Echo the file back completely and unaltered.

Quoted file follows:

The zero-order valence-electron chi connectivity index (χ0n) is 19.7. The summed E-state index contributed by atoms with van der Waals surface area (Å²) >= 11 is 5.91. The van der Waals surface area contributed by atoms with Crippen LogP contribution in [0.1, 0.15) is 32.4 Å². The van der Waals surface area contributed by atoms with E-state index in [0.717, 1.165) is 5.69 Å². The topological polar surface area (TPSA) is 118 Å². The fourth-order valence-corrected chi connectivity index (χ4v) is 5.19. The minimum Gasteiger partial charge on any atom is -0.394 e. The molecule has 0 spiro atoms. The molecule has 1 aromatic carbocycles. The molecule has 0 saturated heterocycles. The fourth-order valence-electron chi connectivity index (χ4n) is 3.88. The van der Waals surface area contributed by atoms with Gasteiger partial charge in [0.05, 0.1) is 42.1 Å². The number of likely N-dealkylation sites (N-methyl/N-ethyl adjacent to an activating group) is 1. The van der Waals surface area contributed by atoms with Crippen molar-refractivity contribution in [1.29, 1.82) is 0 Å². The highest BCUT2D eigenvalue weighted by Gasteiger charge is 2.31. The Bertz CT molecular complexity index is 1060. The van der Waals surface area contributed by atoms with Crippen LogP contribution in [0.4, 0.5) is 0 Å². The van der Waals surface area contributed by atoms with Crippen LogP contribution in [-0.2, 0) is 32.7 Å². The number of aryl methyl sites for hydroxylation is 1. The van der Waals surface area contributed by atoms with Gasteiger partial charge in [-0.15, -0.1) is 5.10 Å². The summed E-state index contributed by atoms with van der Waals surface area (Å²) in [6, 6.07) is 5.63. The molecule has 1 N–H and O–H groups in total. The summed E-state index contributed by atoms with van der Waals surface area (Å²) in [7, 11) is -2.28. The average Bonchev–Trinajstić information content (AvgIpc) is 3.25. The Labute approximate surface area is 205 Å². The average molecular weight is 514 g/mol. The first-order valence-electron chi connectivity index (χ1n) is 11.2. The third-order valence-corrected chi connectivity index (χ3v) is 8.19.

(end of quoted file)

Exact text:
The zero-order valence-electron chi connectivity index (χ0n) is 19.7. The summed E-state index contributed by atoms with van der Waals surface area (Å²) >= 11 is 5.91. The van der Waals surface area contributed by atoms with Crippen LogP contribution in [0.1, 0.15) is 32.4 Å². The van der Waals surface area contributed by atoms with E-state index in [0.717, 1.165) is 5.69 Å². The topological polar surface area (TPSA) is 118 Å². The fourth-order valence-corrected chi connectivity index (χ4v) is 5.19. The minimum Gasteiger partial charge on any atom is -0.394 e. The molecule has 0 spiro atoms. The molecule has 1 aromatic carbocycles. The molecule has 0 saturated heterocycles. The fourth-order valence-electron chi connectivity index (χ4n) is 3.88. The van der Waals surface area contributed by atoms with Gasteiger partial charge in [0.05, 0.1) is 42.1 Å². The number of likely N-dealkylation sites (N-methyl/N-ethyl adjacent to an activating group) is 1. The van der Waals surface area contributed by atoms with Crippen molar-refractivity contribution in [1.29, 1.82) is 0 Å². The highest BCUT2D eigenvalue weighted by Gasteiger charge is 2.31. The Bertz CT molecular complexity index is 1060. The van der Waals surface area contributed by atoms with Crippen LogP contribution in [0.4, 0.5) is 0 Å². The van der Waals surface area contributed by atoms with Crippen LogP contribution in [-0.2, 0) is 32.7 Å². The number of aryl methyl sites for hydroxylation is 1. The van der Waals surface area contributed by atoms with Gasteiger partial charge in [-0.15, -0.1) is 5.10 Å². The summed E-state index contributed by atoms with van der Waals surface area (Å²) in [6, 6.07) is 5.63. The molecule has 1 N–H and O–H groups in total. The summed E-state index contributed by atoms with van der Waals surface area (Å²) in [7, 11) is -2.28. The average Bonchev–Trinajstić information content (AvgIpc) is 3.25. The Labute approximate surface area is 205 Å². The average molecular weight is 514 g/mol. The first-order valence-electron chi connectivity index (χ1n) is 11.2. The third-order valence-corrected chi connectivity index (χ3v) is 8.19.